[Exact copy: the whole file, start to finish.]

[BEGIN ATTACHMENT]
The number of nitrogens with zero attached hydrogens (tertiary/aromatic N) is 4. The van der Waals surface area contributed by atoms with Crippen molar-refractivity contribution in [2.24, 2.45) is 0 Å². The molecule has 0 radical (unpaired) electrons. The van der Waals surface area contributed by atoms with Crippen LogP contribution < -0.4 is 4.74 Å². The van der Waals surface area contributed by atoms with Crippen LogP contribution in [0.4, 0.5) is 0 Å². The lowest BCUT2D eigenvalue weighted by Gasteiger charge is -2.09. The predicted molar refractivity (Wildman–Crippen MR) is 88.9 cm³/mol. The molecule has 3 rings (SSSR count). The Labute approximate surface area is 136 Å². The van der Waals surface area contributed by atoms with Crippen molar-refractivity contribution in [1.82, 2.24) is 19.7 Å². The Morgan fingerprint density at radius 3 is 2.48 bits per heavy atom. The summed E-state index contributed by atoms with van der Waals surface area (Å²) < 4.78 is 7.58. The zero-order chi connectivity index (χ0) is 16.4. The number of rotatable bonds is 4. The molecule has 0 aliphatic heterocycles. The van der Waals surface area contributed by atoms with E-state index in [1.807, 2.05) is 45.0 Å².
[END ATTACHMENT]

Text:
The number of nitrogens with zero attached hydrogens (tertiary/aromatic N) is 4. The van der Waals surface area contributed by atoms with Crippen molar-refractivity contribution in [2.24, 2.45) is 0 Å². The molecule has 0 radical (unpaired) electrons. The van der Waals surface area contributed by atoms with Crippen LogP contribution < -0.4 is 4.74 Å². The van der Waals surface area contributed by atoms with Crippen LogP contribution in [0.4, 0.5) is 0 Å². The lowest BCUT2D eigenvalue weighted by Gasteiger charge is -2.09. The predicted molar refractivity (Wildman–Crippen MR) is 88.9 cm³/mol. The molecule has 3 rings (SSSR count). The Labute approximate surface area is 136 Å². The van der Waals surface area contributed by atoms with Crippen molar-refractivity contribution in [1.82, 2.24) is 19.7 Å². The Morgan fingerprint density at radius 3 is 2.48 bits per heavy atom. The summed E-state index contributed by atoms with van der Waals surface area (Å²) < 4.78 is 7.58. The zero-order chi connectivity index (χ0) is 16.4. The number of rotatable bonds is 4. The molecule has 0 aliphatic heterocycles. The van der Waals surface area contributed by atoms with E-state index in [1.807, 2.05) is 45.0 Å².